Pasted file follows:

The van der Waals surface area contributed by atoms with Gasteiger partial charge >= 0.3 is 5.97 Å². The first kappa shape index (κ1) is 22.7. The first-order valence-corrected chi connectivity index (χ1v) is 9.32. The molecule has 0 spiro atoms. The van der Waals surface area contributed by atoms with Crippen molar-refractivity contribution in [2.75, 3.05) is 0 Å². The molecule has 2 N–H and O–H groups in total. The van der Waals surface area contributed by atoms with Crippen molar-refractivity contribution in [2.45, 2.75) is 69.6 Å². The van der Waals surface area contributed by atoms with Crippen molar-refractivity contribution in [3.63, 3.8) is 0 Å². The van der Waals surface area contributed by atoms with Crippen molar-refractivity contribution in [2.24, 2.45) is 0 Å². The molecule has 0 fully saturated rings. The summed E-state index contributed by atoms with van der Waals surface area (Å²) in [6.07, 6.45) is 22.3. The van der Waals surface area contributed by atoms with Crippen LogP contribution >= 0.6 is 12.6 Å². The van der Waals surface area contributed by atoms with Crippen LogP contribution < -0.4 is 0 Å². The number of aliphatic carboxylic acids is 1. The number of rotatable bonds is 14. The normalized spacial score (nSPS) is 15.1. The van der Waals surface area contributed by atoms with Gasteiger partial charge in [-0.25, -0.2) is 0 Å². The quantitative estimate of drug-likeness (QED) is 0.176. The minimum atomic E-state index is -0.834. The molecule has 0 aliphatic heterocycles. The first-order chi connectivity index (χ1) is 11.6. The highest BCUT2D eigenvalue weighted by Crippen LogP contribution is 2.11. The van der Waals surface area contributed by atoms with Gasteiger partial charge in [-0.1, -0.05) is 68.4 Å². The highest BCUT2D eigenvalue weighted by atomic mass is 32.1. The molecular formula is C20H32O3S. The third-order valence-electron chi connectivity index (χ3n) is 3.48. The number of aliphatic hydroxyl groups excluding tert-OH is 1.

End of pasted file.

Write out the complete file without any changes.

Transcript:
The van der Waals surface area contributed by atoms with Gasteiger partial charge >= 0.3 is 5.97 Å². The first kappa shape index (κ1) is 22.7. The first-order valence-corrected chi connectivity index (χ1v) is 9.32. The molecule has 0 spiro atoms. The van der Waals surface area contributed by atoms with Crippen molar-refractivity contribution in [2.75, 3.05) is 0 Å². The molecule has 2 N–H and O–H groups in total. The van der Waals surface area contributed by atoms with Crippen molar-refractivity contribution in [2.45, 2.75) is 69.6 Å². The van der Waals surface area contributed by atoms with Crippen molar-refractivity contribution in [3.63, 3.8) is 0 Å². The van der Waals surface area contributed by atoms with Crippen molar-refractivity contribution in [2.24, 2.45) is 0 Å². The molecule has 0 fully saturated rings. The summed E-state index contributed by atoms with van der Waals surface area (Å²) in [6.07, 6.45) is 22.3. The van der Waals surface area contributed by atoms with Crippen LogP contribution >= 0.6 is 12.6 Å². The van der Waals surface area contributed by atoms with Crippen LogP contribution < -0.4 is 0 Å². The number of aliphatic carboxylic acids is 1. The number of rotatable bonds is 14. The normalized spacial score (nSPS) is 15.1. The van der Waals surface area contributed by atoms with Gasteiger partial charge in [-0.25, -0.2) is 0 Å². The quantitative estimate of drug-likeness (QED) is 0.176. The minimum atomic E-state index is -0.834. The molecule has 0 aliphatic heterocycles. The first-order chi connectivity index (χ1) is 11.6. The highest BCUT2D eigenvalue weighted by Crippen LogP contribution is 2.11. The van der Waals surface area contributed by atoms with Gasteiger partial charge in [-0.1, -0.05) is 68.4 Å². The highest BCUT2D eigenvalue weighted by atomic mass is 32.1. The molecular formula is C20H32O3S. The third-order valence-electron chi connectivity index (χ3n) is 3.48. The number of aliphatic hydroxyl groups excluding tert-OH is 1.